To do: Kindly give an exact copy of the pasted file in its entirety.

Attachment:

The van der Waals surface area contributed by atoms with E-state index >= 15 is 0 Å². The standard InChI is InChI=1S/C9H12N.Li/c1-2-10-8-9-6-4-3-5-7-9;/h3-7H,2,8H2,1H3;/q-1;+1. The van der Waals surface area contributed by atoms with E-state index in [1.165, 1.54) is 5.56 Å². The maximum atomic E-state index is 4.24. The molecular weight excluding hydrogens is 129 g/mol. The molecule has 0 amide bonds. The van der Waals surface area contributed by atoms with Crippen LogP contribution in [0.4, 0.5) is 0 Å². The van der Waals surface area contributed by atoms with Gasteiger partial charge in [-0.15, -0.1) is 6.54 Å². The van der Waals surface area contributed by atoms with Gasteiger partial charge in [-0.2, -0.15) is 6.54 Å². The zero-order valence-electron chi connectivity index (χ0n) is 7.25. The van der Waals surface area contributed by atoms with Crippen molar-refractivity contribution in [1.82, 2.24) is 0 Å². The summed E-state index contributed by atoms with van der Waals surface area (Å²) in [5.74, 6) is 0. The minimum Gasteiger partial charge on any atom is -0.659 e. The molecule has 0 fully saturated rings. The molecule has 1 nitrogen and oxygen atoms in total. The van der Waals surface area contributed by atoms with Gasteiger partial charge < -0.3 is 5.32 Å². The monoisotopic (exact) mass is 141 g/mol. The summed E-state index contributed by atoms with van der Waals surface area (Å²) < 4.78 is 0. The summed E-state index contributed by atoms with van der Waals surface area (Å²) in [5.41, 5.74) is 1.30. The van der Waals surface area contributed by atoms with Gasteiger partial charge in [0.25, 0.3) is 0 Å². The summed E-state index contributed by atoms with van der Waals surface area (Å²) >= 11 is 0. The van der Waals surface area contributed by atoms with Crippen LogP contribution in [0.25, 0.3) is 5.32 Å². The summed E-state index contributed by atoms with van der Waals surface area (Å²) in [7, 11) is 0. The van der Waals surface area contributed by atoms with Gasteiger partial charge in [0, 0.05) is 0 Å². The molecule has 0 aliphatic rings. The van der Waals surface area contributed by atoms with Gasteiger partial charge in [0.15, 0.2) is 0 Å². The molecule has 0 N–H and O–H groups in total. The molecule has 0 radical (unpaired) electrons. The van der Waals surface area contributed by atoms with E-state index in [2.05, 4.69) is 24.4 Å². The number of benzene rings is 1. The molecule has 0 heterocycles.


The van der Waals surface area contributed by atoms with E-state index >= 15 is 0 Å². The standard InChI is InChI=1S/C9H12N.Li/c1-2-10-8-9-6-4-3-5-7-9;/h3-7H,2,8H2,1H3;/q-1;+1. The van der Waals surface area contributed by atoms with E-state index in [1.165, 1.54) is 5.56 Å². The maximum atomic E-state index is 4.24. The molecular weight excluding hydrogens is 129 g/mol. The molecule has 0 amide bonds. The van der Waals surface area contributed by atoms with Crippen LogP contribution in [0.4, 0.5) is 0 Å². The van der Waals surface area contributed by atoms with Gasteiger partial charge in [-0.15, -0.1) is 6.54 Å². The van der Waals surface area contributed by atoms with Gasteiger partial charge in [-0.2, -0.15) is 6.54 Å². The zero-order valence-electron chi connectivity index (χ0n) is 7.25. The van der Waals surface area contributed by atoms with Crippen molar-refractivity contribution in [1.82, 2.24) is 0 Å². The summed E-state index contributed by atoms with van der Waals surface area (Å²) in [5.74, 6) is 0. The minimum Gasteiger partial charge on any atom is -0.659 e. The molecule has 0 fully saturated rings. The molecule has 1 nitrogen and oxygen atoms in total. The van der Waals surface area contributed by atoms with Gasteiger partial charge < -0.3 is 5.32 Å². The monoisotopic (exact) mass is 141 g/mol. The summed E-state index contributed by atoms with van der Waals surface area (Å²) < 4.78 is 0. The summed E-state index contributed by atoms with van der Waals surface area (Å²) in [5.41, 5.74) is 1.30. The van der Waals surface area contributed by atoms with Gasteiger partial charge in [0.25, 0.3) is 0 Å². The summed E-state index contributed by atoms with van der Waals surface area (Å²) >= 11 is 0. The van der Waals surface area contributed by atoms with Crippen LogP contribution in [0.25, 0.3) is 5.32 Å². The summed E-state index contributed by atoms with van der Waals surface area (Å²) in [7, 11) is 0. The van der Waals surface area contributed by atoms with Gasteiger partial charge in [0, 0.05) is 0 Å². The molecule has 0 aliphatic rings. The van der Waals surface area contributed by atoms with Gasteiger partial charge in [0.15, 0.2) is 0 Å². The molecule has 0 N–H and O–H groups in total. The molecule has 0 radical (unpaired) electrons. The van der Waals surface area contributed by atoms with E-state index in [2.05, 4.69) is 24.4 Å². The number of benzene rings is 1. The molecule has 0 heterocycles.